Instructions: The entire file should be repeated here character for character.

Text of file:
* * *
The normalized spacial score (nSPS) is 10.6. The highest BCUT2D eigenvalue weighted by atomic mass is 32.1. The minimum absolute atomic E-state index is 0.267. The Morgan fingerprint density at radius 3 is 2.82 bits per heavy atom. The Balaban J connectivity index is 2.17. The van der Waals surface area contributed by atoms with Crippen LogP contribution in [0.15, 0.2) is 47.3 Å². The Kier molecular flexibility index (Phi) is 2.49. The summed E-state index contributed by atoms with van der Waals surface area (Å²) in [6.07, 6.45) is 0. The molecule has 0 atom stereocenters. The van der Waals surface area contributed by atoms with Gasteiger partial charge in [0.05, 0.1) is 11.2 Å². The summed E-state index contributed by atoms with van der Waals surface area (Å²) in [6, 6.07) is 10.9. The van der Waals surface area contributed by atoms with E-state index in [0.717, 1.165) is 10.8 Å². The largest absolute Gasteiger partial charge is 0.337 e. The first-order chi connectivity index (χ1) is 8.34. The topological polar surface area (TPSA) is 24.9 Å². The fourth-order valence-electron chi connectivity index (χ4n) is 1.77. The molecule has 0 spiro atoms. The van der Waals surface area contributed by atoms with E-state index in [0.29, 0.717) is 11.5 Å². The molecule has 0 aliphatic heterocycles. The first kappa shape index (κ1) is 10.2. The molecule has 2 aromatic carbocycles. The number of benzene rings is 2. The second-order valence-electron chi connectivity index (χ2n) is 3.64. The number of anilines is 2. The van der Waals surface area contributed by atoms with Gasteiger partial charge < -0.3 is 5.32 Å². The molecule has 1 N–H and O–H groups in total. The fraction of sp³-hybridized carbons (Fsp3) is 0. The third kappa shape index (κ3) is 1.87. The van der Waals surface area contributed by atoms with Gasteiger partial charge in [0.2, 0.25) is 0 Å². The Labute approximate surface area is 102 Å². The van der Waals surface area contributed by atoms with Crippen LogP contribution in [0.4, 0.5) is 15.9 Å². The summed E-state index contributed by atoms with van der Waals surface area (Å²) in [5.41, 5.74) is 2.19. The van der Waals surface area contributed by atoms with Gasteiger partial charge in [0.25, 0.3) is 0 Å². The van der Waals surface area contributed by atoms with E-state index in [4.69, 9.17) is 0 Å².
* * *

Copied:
The normalized spacial score (nSPS) is 10.6. The highest BCUT2D eigenvalue weighted by atomic mass is 32.1. The minimum absolute atomic E-state index is 0.267. The Morgan fingerprint density at radius 3 is 2.82 bits per heavy atom. The Balaban J connectivity index is 2.17. The van der Waals surface area contributed by atoms with Crippen LogP contribution in [0.15, 0.2) is 47.3 Å². The Kier molecular flexibility index (Phi) is 2.49. The summed E-state index contributed by atoms with van der Waals surface area (Å²) in [6.07, 6.45) is 0. The molecule has 0 atom stereocenters. The van der Waals surface area contributed by atoms with Gasteiger partial charge in [0.05, 0.1) is 11.2 Å². The summed E-state index contributed by atoms with van der Waals surface area (Å²) in [6, 6.07) is 10.9. The van der Waals surface area contributed by atoms with E-state index in [0.717, 1.165) is 10.8 Å². The largest absolute Gasteiger partial charge is 0.337 e. The first-order chi connectivity index (χ1) is 8.34. The topological polar surface area (TPSA) is 24.9 Å². The fourth-order valence-electron chi connectivity index (χ4n) is 1.77. The molecule has 0 spiro atoms. The van der Waals surface area contributed by atoms with E-state index in [0.29, 0.717) is 11.5 Å². The molecule has 0 aliphatic heterocycles. The first kappa shape index (κ1) is 10.2. The molecule has 2 aromatic carbocycles. The number of benzene rings is 2. The second-order valence-electron chi connectivity index (χ2n) is 3.64. The number of anilines is 2. The van der Waals surface area contributed by atoms with Gasteiger partial charge < -0.3 is 5.32 Å². The molecule has 1 N–H and O–H groups in total. The fraction of sp³-hybridized carbons (Fsp3) is 0. The third kappa shape index (κ3) is 1.87. The van der Waals surface area contributed by atoms with Gasteiger partial charge in [0.2, 0.25) is 0 Å². The Labute approximate surface area is 102 Å². The van der Waals surface area contributed by atoms with Crippen LogP contribution in [0.4, 0.5) is 15.9 Å². The summed E-state index contributed by atoms with van der Waals surface area (Å²) in [5.41, 5.74) is 2.19. The van der Waals surface area contributed by atoms with Gasteiger partial charge in [0.25, 0.3) is 0 Å². The van der Waals surface area contributed by atoms with E-state index in [4.69, 9.17) is 0 Å².